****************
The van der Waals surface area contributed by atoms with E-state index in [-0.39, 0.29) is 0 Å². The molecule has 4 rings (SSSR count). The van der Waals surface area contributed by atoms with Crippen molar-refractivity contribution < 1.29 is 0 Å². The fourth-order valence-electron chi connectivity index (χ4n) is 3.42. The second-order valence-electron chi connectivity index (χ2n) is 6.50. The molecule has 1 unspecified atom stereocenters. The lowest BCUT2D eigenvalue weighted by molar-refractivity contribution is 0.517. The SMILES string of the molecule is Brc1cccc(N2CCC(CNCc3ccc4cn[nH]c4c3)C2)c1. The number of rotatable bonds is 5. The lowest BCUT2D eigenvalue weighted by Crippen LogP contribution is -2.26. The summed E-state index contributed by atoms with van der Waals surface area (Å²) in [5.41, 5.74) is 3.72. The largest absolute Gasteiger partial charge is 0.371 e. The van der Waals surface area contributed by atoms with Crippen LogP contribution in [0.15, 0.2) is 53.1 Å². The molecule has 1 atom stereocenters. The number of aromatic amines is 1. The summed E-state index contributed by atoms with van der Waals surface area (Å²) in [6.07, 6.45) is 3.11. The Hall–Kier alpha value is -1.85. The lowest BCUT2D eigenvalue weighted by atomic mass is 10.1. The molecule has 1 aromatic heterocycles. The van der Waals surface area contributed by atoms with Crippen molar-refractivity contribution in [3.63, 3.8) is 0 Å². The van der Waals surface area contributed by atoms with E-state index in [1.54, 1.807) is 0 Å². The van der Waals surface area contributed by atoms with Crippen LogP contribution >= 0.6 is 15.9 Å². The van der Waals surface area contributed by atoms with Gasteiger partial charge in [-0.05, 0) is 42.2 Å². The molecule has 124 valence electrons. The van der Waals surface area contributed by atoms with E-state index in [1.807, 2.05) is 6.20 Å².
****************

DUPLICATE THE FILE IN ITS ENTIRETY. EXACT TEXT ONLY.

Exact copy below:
The van der Waals surface area contributed by atoms with E-state index in [-0.39, 0.29) is 0 Å². The molecule has 4 rings (SSSR count). The van der Waals surface area contributed by atoms with Crippen molar-refractivity contribution < 1.29 is 0 Å². The fourth-order valence-electron chi connectivity index (χ4n) is 3.42. The second-order valence-electron chi connectivity index (χ2n) is 6.50. The molecule has 1 unspecified atom stereocenters. The lowest BCUT2D eigenvalue weighted by molar-refractivity contribution is 0.517. The SMILES string of the molecule is Brc1cccc(N2CCC(CNCc3ccc4cn[nH]c4c3)C2)c1. The number of rotatable bonds is 5. The lowest BCUT2D eigenvalue weighted by Crippen LogP contribution is -2.26. The summed E-state index contributed by atoms with van der Waals surface area (Å²) in [5.41, 5.74) is 3.72. The largest absolute Gasteiger partial charge is 0.371 e. The van der Waals surface area contributed by atoms with Crippen LogP contribution in [0.15, 0.2) is 53.1 Å². The molecule has 1 atom stereocenters. The number of aromatic amines is 1. The summed E-state index contributed by atoms with van der Waals surface area (Å²) in [6.07, 6.45) is 3.11. The Hall–Kier alpha value is -1.85. The lowest BCUT2D eigenvalue weighted by atomic mass is 10.1. The molecule has 1 aromatic heterocycles. The van der Waals surface area contributed by atoms with Crippen molar-refractivity contribution in [3.63, 3.8) is 0 Å². The van der Waals surface area contributed by atoms with E-state index in [1.54, 1.807) is 0 Å². The van der Waals surface area contributed by atoms with Crippen LogP contribution >= 0.6 is 15.9 Å². The van der Waals surface area contributed by atoms with Gasteiger partial charge in [-0.05, 0) is 42.2 Å². The molecule has 124 valence electrons. The van der Waals surface area contributed by atoms with E-state index in [1.807, 2.05) is 6.20 Å².